You remember James Inhofe, the U.S. Senator from Oklahoma. Inhofe is the fellow who said global warming was the greatest hoax ever perpetrated on the American people.
Now, as the West burns up in forest fires and corn farmers in Iowa are desperate for rain, Inhofe is cranking up media appearances for his new book, The Greatest Hoax: How the Global Warming Conspiracy Threatens Your Future. If you're worried about how global warming itself threatens your future, why, you're just "arrogant," according to Inhofe.
"My point is, God's still up there," Inhofe told an interviewer during a discussion of the book. "The arrogance of people to think that we, human beings, would be able to change what He is doing in the climate is to me outrageous."
But the man who is arguably Capitol Hill's loudest climate change denier—and whose donations from the oil and gas industry by now have topped $1.3 million (aren't these stories all alike?)—got a kick in the seat of the pants last week as fellow senators voted down his proposal to deny the Environmental Protection Agency the right to regulate a toxic cocktail of mercury, arsenic, formaldehyde, chromium, nickel, acid gases and other air pollutants.
Five Republicans joined 48 Democrats to kill, 53 to 46, a resolution Inhofe had offered that would have invalidated the Mercury and Air Toxics Standard the EPA had finalized last December. As part of the process of developing the standard, more than 900,000 people or organizations commented on the proposed new rules; most favored reducing pollution. Four of the Republican senators voting against Inhofe's resolution were from the Northeast: Scott Brown of Massachusetts, Susan Collins and Olympia Snowe of Maine, and Kelly Ayotte of New Hampshire. The other Republican who joined Democrats to defeat the resolution was Lamar Alexander of Tennessee.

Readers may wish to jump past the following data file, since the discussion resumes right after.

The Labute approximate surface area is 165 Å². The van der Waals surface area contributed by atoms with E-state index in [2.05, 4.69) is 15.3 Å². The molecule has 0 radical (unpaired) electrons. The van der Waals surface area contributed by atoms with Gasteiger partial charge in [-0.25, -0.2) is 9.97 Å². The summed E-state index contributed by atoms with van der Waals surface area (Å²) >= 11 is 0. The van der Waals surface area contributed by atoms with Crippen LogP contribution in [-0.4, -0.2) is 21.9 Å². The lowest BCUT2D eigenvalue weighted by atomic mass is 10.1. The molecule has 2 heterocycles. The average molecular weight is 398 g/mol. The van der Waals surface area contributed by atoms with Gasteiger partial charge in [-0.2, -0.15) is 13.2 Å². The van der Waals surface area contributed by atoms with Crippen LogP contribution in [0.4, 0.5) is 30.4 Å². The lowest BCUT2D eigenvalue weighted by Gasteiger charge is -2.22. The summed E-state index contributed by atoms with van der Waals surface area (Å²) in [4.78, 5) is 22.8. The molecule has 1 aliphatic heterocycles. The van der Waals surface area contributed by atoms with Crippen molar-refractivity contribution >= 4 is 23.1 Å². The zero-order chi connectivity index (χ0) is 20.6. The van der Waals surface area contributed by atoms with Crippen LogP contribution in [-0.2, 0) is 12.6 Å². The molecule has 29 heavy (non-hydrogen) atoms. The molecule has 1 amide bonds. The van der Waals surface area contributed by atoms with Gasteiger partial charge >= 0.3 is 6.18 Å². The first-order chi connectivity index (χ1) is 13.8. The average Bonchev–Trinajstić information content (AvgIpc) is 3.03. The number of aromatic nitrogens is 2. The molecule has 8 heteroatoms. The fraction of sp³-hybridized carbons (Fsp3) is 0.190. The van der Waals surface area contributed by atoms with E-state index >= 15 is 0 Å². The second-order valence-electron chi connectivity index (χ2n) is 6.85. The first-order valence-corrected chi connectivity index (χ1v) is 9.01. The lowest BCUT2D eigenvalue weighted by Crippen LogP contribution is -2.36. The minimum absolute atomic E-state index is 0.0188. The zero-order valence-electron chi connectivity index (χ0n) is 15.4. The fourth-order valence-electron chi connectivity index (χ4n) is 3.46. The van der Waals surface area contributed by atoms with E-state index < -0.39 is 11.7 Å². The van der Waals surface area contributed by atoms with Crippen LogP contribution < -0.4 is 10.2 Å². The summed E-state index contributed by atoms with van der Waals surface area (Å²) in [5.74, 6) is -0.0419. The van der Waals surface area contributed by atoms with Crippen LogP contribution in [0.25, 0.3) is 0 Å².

Presidential hopeful Mitt Romney engaged in the same chameleon act he pulled with health care, opposing the EPA's new rules (while not explicitly supporting Inhofe's amendment), though as governor of Massachusetts he had supported anti-pollution measures similar to those in the new standards.
The EPA says the new rule would eliminate between 4,200 and 11,000 premature deaths, 2,800 cases of chronic bronchitis, 4,700 heart attacks, 130,000 asthma attacks and 5,700 hospital and emergency room visits a year nationwide. That's a large saving in human suffering, and in money laid out for health care. Harder to quantify is the benefit of reducing the amount of mercury that falls into our waterways, making prime food fish unsafe to eat.
Both the EPA and the Department of Energy agree that the new rules, which give power plants three years to comply with emission standards and four in special cases, will not cause a shortage of electricity in any part of the country. In the Valley, the new rules would apply to the Mt. Tom power station in Holyoke and the West Springfield Generating Station at 15 Agawam Avenue in West Springfield. The EPA estimates that the rules will prevent 130 deaths a year in the commonwealth.